The deal seems fairly innocuous on its face: The two said they agreed to work together essentially to cross-promote each other's Net properties and online media events. When the new version of the Windows Media Player is released this summer, listeners will be able to download the player or upgrade the old one to hear the music Sony is committing to the deal.
But few things are so simple where Microsoft is involved, especially when the stakes are so high. Given the Redmond empire's history, the deal could reflect Microsoft's initial public play toward eventually dominating the rapidly growing business of music downloads.
"With the labels all competing against each other, only Microsoft [could] end up being the winner because they could shave a few pennies off every use of their technology," said Sajai Krishnan, a principal in the communications and technology practice of Booz, Allen & Hamilton. However, he added, "they have the additional task of convincing executives that 'we will all make money.'"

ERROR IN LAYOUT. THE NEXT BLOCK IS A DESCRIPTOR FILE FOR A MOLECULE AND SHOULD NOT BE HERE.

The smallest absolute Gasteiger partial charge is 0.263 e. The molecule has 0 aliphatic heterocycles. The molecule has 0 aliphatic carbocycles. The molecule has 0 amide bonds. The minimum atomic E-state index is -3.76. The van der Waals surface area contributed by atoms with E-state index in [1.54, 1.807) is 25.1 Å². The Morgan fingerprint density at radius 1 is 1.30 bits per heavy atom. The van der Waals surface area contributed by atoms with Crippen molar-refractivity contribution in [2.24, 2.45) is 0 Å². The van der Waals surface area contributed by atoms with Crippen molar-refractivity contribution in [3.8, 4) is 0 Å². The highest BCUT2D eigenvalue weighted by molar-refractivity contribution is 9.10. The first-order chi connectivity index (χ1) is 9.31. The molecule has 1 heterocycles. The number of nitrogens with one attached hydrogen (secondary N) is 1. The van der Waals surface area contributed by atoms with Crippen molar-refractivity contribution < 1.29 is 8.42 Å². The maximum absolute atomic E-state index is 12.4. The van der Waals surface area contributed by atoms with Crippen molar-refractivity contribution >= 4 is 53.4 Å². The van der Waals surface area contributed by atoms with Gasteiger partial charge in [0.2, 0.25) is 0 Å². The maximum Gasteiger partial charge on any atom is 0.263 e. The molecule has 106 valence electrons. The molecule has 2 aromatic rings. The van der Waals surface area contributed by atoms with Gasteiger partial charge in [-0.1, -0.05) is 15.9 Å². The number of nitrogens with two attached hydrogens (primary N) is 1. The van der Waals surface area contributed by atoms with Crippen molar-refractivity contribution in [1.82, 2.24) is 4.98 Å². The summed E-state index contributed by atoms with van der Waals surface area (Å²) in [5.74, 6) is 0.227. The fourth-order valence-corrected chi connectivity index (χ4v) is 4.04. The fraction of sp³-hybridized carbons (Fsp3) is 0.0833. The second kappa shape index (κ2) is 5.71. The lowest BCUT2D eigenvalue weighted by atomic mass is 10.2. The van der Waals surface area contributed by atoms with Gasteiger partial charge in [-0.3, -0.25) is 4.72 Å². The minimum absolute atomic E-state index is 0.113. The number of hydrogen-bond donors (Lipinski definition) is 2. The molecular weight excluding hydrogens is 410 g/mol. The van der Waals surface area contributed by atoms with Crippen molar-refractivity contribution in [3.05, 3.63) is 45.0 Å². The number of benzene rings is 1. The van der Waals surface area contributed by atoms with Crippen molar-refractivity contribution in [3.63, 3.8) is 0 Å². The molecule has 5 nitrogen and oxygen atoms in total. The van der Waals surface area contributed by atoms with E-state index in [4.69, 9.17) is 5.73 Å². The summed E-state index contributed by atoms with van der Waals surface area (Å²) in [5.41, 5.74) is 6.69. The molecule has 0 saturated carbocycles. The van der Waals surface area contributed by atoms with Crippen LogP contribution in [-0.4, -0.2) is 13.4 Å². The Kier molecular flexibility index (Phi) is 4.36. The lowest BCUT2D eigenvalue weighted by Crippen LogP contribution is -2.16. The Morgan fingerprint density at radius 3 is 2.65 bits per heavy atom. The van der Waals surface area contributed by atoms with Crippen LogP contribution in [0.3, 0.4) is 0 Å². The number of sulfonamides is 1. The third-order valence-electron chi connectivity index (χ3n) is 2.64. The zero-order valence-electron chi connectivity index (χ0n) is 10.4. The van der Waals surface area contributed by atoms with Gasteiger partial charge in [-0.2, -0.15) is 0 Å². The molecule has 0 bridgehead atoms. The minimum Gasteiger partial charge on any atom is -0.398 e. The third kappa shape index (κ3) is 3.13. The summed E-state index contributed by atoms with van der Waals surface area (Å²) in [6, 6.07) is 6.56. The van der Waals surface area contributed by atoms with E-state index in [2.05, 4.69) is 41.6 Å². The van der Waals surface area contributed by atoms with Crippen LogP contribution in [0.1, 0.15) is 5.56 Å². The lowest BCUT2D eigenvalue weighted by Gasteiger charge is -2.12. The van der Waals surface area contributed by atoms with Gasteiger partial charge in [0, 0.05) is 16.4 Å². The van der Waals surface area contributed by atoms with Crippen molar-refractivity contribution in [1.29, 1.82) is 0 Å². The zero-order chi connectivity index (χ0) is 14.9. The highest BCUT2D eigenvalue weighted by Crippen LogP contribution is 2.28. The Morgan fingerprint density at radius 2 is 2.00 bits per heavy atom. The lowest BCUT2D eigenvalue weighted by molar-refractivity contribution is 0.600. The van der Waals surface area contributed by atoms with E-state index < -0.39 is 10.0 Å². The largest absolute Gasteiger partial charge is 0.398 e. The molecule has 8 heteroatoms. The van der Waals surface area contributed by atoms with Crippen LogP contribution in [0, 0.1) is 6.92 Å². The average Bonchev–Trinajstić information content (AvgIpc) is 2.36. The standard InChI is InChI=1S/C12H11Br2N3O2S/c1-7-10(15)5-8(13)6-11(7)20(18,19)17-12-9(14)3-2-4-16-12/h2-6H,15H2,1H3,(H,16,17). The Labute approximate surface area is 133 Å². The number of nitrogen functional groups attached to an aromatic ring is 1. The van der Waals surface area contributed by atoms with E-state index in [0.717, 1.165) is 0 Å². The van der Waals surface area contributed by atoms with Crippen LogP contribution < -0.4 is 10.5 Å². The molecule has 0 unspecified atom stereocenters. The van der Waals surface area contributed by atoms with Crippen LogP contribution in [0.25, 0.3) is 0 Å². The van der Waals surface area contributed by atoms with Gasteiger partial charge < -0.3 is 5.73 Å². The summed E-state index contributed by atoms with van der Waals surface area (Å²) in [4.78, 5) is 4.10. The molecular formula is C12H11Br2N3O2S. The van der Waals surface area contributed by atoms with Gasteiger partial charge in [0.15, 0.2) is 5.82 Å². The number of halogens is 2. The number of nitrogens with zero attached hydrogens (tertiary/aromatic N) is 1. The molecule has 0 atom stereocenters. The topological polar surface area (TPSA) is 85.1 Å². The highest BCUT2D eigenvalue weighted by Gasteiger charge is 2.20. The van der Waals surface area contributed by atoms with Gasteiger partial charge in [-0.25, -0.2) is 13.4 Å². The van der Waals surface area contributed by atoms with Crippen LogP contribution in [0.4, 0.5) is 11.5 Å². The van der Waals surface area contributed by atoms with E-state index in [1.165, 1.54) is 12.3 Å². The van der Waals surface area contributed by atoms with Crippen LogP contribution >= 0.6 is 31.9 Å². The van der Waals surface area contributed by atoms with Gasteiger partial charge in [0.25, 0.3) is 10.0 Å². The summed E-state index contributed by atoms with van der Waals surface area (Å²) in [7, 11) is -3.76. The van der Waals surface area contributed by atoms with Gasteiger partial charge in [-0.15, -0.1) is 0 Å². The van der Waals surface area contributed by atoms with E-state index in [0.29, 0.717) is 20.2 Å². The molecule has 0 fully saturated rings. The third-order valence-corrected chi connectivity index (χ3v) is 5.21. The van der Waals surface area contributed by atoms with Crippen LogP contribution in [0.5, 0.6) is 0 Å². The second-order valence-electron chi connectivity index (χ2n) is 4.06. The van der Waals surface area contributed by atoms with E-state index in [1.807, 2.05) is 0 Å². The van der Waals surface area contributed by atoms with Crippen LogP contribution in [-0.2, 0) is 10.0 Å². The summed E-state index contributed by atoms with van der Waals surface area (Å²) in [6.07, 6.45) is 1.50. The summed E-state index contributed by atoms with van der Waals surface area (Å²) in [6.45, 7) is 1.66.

Microsoft's recent investments in cable companies underscore its intention to own a large part of the wider pipelines needed to deliver music, video, and other features through the Internet. Moreover, its relentless push into TV set-top boxes and handheld computers with the Windows CE operating system show how determined it is to control the boot-up screen on whatever device consumers are using to get online.
"Microsoft's goal is to offer the consumer as much content as possible," a company spokesperson said. "They see the tremendous consumer demand for music and they say, 'How can we best meet that consumer demand?'"